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16Apr/101

How To Set Up a FreeBSD Router – Step-by-Step Tutorial

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This tutorial explains how to set up a FreeBSD system that will act as a network router that takes advantage of the ported version of OpenBSD's PF packet filter. A network router is a system that forwards packets from one interface to another.

1. FreeBSD Installation

Install FreeBSD by using this tutorial.

Now that you have FreeBSD installed, lets proceed with the next step.

2. FreeBSD Network Configuration

Open /etc/rc.conf in your favorite editor. You need to add a line for each network card present on the system, for example in our case we'll use two network cards:

### rc.conf
# WAN connection
ifconfig_xl0="inet 10.0.0.2 netmask 255.255.255.0"
#  If you are using dhcp for WAN connection use ifconfig_xl0="dhcp"

# LAN connection
ifconfig_xl1="inet 192.168.0.1 netmask 255.255.255.0"

# Default gateway
defaultrouter="10.0.0.1" # Set the gateway

# Enable ip forward
gateway_enable="YES"

# Hostname
hostname="freebsd.my.domain"
### end rc.conf

You have to replace xl0, xl1 with the correct device for your cards, and the addresses with the proper ones.
defaultrouter is needed only if you are not using dhpc for WAN connection.

NOTE: If you configured the network during installation, some lines about the network cards may be already present. Double check /etc/rc.conf before adding any lines.

You will also have to edit /etc/hosts to add the names and the IP addresses of various machines of the LAN, if they are not already there.

127.0.0.1        localhost localhost.my.domain
192.168.0.1    freebsdrouter.my.domain freebsdrouter

Set the DNS in /etc/resolv.conf :

nameserver    10.0.0.1

NOTE: You need to manually set up the nameserver only if you are not using dhcp for WAN connection.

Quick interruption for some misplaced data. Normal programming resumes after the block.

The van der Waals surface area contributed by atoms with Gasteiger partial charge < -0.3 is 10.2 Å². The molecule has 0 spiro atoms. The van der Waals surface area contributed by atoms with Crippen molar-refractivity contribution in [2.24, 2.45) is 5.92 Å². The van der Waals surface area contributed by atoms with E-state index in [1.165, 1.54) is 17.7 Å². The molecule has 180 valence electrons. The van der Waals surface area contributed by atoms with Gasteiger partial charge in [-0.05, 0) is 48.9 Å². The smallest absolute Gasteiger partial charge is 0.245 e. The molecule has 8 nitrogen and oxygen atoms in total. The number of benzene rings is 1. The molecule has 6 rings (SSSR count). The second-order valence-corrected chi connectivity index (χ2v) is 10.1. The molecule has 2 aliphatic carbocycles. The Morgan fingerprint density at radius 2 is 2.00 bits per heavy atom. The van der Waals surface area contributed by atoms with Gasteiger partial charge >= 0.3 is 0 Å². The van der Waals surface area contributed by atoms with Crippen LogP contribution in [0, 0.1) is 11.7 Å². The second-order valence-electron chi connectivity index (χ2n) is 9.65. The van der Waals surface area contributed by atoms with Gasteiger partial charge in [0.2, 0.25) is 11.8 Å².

3. Set up DHCP Server

The Dynamic Host Configuration Protocol (DHCP) is a network protocol used by hosts (DHCP clients) to retrieve IP address assignments and other configuration information. Each computer connected to a network must have a unique IP, and without DHCP TCP/IP information must be assigned manually on each computer. DHCP Server (or DHCPd) is the server that provides the DHCP client the information it needed.

To install DHCP Server, execute the following commands:

# cd /usr/ports/net/isc-dhcp3-server
# make install clean

Next we will configure the DHCP service. Start off by copying a sample configuration file to /usr/local/etc.

# cp /usr/local/etc/dhcpd.conf.sample /usr/local/etc/dhcpd.conf

Then edit /usr/local/etc/dhcpd.conf. (local DNS server,lease time, the network gateway, and the available IP address range).  Below is an example configuration.

### dhcpd.conf
# name server
option domain-name-servers 10.0.0.1;
# lease time
default-lease-time 600;
max-lease-time 7200;

# If this DHCP server is the official DHCP server for the local
# network, the authoritative directive should be uncommented.
authoritative;

# ad-hoc DNS update scheme - set to "none" to disable dynamic DNS updates.
ddns-update-style none;

# Use this to send dhcp log messages to a different log file
# you also have to hack syslog.conf to complete the redirection
log-facility local7;

# subnet declaration
subnet 192.168.0.0 netmask 255.255.255.0 {
range 192.168.0.100 192.168.0.200;
option routers 192.168.0.1;
option subnet-mask 255.255.255.0;
}
### end dhcpd.conf

Enable dhcp to start on boot by modifying /etc/rc.conf.

dhcpd_enable=YES
dhcpd_ifaces="xl1" # LAN card

4. Set up FreeBSD Firewall using OpenBSD's PF packet filter

A firewall (in this context) is a set of rules that allows or denies certain types of network packets from entering or leaving your FreeBSD router. This section deals with building a firewall.

We'll use one of the example PF configuration files as a basis for our configuration.